The Experiences of Registered Nurses Who are Injured by Interpersonal Violence While on Duty in an Emergency Department

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Abstract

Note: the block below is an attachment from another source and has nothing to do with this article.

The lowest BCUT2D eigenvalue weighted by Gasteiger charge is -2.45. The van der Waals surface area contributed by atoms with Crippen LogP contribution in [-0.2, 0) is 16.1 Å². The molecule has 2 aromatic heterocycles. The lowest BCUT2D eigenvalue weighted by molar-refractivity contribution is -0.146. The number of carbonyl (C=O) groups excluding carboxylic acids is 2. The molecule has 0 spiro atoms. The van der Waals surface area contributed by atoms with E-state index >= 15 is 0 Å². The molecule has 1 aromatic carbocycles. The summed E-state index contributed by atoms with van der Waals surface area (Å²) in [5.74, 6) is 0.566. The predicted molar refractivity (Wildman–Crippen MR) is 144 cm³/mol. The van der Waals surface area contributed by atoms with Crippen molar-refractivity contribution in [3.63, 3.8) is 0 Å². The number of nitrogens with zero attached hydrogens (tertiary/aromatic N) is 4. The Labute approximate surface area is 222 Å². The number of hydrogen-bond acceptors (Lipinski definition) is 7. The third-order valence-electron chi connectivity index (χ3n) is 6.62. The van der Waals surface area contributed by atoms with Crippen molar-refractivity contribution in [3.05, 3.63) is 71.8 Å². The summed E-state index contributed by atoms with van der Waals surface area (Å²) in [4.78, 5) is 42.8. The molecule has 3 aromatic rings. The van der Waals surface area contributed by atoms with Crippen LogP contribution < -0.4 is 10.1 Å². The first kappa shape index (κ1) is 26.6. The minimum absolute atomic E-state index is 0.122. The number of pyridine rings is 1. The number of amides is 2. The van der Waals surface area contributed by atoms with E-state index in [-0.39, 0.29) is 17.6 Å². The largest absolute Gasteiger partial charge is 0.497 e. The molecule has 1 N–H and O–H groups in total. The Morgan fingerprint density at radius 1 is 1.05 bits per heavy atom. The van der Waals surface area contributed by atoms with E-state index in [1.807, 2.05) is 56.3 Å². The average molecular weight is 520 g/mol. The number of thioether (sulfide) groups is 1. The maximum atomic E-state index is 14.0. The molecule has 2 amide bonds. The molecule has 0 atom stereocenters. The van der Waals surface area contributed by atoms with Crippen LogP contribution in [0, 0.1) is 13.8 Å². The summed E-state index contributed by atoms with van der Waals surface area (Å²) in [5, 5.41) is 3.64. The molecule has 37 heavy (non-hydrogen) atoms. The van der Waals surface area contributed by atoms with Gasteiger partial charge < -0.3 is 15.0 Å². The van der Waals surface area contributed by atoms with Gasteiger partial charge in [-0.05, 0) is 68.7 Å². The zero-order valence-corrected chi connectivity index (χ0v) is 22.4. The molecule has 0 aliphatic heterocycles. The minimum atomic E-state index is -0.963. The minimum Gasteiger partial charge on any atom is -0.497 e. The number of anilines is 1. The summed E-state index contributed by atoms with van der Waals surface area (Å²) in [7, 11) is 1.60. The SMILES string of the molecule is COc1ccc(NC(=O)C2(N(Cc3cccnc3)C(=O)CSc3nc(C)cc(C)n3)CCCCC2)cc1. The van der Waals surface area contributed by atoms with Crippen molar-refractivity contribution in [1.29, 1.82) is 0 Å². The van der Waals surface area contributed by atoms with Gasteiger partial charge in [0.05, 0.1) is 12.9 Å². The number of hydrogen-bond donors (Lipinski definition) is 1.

A successful career as an emergency department registered nurse (RN) requires the ability to respond quickly to a wide variety of potentially life-threatening illnesses and injuries. The unpredictable nature of this work can evoke emotional and physical stress on the RN beyond that which might be experienced by nurses who work in more stable, controlled, and predictable environments. Emergency healthcare is predicated on unexpected illness or injury leading to unscheduled episodic work. Additional stress is placed on the RN by the potential for violence that occurs in emergency departments. This mixed method pilot study describes the experiences of RNs who have been injured by violence while working in an emergency department. The study included an assessment of the job satisfaction of RNs in the emergency department based on Porter's Need Satisfaction Scale. This scale addresses need fulfillment in five categories: security, social, esteem, autonomy, and self-actualization. The self-actualization subscale measures satisfaction with personal growth, worthwhile accomplishments, and self-fulfillment. During the second strand of the study, phenomenological informed interviews were held with RNs who had been injured while on duty in an emergency department. The findings indicate that the largest reported gaps between the current state and the desired state were found in the area of security and self-actualization. RNs in the emergency department who answered the survey indicated that they desired a safe, secure worksite where they could achieve personal growth, worthwhile accomplishments, and self-fulfillment; but they were not satisfied with their current status in these areas.

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